General counsel are still anxiously waiting to find out if they will become more accountable to the Financial Conduct Authority as the City watchdog seeks to widen its grip.
The watchdog yesterday published proposals to extend its Senior Managers and Certification Regime to all financial services firms, making certain individuals more accountable for their conduct and competence. However, it has still not announced whether the regime will extend to the head of the legal function. A consultation on this question closed in January.
Emma Sutcliffe, partner in the financial markets litigation team at international firm Simmons & Simmons, said yesterday's proposals 'do nothing to clarify the position' on whether the legal function should fall in the regime.
'The point is consigned (literally) to a footnote in the section that deals with the rules relating to overall responsibility, noting that the current policy is under review following industry feedback earlier this year,' she added. 'It is a point that may attract differing levels of interest in the rest of the FCA-regulated industry whose "legal functions" will vary widely in size and role but it remains a matter on which many eagerly anticipate clarification from the FCA.'
Until the watchdog clarifies the situation, Amar Sarwal, vice president of the Association of Corporate Counsel, warned that a corporate client will wonder whether its in-house counsel serves its interests or the FCA's interests. GCs will be deprived of their 'rightful seat at the corporate table' or be held liable for others' wrongdoing.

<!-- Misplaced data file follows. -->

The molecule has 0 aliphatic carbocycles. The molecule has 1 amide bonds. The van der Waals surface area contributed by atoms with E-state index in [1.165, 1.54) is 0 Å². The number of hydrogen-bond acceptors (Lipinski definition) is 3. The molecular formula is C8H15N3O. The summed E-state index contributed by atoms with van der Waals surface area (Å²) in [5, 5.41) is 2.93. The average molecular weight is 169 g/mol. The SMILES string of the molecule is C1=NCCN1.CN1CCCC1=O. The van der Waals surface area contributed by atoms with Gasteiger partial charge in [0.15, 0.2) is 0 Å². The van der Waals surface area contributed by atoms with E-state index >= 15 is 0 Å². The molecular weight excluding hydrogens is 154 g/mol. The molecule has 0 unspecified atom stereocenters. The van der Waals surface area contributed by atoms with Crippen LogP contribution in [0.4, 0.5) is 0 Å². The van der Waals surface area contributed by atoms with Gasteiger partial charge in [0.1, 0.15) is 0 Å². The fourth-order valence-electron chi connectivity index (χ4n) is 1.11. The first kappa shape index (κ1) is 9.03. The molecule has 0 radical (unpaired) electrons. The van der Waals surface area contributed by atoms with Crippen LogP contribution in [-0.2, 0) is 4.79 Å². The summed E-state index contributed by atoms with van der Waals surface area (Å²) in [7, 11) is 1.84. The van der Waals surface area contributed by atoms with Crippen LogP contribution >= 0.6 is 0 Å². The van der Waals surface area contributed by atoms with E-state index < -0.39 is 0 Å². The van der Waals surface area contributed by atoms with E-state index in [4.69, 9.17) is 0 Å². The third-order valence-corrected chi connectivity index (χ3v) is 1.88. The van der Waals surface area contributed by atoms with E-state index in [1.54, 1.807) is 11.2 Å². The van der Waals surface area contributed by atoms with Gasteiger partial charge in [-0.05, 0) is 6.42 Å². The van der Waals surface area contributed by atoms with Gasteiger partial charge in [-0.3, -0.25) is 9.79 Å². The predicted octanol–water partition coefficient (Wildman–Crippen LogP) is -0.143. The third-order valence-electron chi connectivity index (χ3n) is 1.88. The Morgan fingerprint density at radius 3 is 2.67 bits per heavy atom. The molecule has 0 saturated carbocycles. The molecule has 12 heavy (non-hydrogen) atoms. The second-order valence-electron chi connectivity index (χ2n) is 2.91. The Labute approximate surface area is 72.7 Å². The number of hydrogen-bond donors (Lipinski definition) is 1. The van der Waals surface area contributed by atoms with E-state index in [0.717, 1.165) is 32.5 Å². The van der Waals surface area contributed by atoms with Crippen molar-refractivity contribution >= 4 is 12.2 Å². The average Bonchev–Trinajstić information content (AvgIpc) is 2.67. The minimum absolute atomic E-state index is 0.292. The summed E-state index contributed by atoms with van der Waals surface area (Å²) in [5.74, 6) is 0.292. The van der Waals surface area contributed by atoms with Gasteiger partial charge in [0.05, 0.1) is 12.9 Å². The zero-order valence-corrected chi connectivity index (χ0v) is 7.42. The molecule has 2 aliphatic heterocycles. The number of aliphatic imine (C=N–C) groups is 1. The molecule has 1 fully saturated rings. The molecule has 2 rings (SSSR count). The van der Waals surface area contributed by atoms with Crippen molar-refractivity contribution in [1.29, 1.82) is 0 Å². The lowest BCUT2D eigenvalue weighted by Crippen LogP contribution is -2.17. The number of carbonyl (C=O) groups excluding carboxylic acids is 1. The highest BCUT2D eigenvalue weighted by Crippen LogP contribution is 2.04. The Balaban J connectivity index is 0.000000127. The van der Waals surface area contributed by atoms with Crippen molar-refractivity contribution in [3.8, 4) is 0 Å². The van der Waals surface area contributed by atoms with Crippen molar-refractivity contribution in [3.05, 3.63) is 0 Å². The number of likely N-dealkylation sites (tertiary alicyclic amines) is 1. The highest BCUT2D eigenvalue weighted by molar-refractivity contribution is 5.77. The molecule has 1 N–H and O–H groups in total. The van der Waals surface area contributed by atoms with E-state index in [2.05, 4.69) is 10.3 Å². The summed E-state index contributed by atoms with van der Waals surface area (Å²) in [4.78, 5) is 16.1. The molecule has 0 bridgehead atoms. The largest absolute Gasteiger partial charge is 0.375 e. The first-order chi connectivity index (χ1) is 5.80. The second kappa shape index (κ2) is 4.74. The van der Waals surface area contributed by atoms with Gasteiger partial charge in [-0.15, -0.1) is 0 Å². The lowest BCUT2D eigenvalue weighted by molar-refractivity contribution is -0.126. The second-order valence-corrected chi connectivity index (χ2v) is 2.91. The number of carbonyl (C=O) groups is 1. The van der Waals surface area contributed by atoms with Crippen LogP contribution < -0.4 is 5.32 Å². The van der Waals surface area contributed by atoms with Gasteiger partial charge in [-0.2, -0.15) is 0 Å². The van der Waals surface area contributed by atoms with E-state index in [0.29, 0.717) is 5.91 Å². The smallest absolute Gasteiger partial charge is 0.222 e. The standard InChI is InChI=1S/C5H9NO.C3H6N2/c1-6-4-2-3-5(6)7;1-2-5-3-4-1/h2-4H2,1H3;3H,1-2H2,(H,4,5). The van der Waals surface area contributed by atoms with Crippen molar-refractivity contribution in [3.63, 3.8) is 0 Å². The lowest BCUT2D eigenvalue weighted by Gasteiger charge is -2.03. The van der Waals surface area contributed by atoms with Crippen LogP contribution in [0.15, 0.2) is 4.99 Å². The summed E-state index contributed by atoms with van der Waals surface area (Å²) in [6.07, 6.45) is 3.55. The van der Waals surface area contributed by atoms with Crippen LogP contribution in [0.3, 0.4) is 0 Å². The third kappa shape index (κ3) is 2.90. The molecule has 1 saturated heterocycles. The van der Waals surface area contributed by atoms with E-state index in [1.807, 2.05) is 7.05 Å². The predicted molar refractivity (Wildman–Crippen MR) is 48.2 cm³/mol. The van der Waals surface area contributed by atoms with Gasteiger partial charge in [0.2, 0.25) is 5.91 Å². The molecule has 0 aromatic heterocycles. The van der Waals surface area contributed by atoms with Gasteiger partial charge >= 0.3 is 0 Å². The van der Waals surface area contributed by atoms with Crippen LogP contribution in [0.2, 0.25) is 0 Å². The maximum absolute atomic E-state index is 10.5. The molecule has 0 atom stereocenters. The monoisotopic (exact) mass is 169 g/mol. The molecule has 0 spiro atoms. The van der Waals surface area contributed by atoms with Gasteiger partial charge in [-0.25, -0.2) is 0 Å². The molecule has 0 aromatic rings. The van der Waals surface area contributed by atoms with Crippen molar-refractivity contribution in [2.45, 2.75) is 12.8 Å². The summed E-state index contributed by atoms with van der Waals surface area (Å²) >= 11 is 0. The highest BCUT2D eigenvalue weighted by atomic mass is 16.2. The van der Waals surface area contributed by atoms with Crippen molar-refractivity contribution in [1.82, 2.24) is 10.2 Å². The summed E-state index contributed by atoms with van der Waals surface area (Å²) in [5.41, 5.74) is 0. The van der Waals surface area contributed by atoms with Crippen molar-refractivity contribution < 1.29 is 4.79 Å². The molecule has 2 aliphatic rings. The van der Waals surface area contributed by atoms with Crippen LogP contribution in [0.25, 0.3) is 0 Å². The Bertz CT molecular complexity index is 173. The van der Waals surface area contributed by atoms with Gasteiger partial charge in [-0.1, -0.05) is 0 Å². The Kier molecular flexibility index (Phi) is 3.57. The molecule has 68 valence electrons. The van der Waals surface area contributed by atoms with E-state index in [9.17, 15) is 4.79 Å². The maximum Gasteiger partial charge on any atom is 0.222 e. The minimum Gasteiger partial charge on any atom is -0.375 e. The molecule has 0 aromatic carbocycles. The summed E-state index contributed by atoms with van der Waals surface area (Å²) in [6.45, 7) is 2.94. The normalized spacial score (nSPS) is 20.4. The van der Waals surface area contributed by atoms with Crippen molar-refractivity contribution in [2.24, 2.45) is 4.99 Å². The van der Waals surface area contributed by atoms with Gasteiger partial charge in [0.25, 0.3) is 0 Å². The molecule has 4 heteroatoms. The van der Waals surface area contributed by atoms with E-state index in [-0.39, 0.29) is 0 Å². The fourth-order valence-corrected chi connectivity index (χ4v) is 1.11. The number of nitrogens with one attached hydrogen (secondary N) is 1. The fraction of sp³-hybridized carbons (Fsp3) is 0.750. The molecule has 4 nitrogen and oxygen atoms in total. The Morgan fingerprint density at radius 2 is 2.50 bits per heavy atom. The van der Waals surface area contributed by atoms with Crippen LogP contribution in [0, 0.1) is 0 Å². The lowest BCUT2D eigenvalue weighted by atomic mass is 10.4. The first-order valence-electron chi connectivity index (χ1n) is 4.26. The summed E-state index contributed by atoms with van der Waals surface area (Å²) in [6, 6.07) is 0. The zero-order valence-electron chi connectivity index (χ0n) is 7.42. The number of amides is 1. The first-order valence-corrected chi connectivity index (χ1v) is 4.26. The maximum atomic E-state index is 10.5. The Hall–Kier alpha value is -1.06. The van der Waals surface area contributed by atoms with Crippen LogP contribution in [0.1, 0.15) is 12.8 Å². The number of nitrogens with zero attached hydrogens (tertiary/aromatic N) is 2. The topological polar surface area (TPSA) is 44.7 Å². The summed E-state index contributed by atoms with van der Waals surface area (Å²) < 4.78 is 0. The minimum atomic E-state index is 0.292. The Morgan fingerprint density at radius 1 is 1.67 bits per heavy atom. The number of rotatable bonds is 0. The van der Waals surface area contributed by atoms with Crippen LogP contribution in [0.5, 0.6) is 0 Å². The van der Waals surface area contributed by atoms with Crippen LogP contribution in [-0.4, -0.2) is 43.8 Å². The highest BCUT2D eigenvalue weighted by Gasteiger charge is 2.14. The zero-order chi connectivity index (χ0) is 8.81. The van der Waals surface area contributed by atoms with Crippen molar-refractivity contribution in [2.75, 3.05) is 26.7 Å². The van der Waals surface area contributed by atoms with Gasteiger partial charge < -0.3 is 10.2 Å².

Proposals to include the head of the legal function in the regime have been overwhelmingly opposed.
Chris Webber, partner at the London office of international firm Squire Patton Boggs, said the latest proposals open up the prospect of GCs and heads of legal at some 50,000 firms being given new responsibilities to the regulator alongside existing responsibilities as members of the legal profession.
He added: 'The real concern is that if this issue is not thought through, there will be situations in which these professional and regulatory duties conflict, putting GCs and the firms they counsel in an invidious position.'
But despite the lack of clarity, Will Dennis, managing director, at the Association for Financial Markets in Europe, says in-house counsel will have plenty of work to do, as they help their firms implement the regime.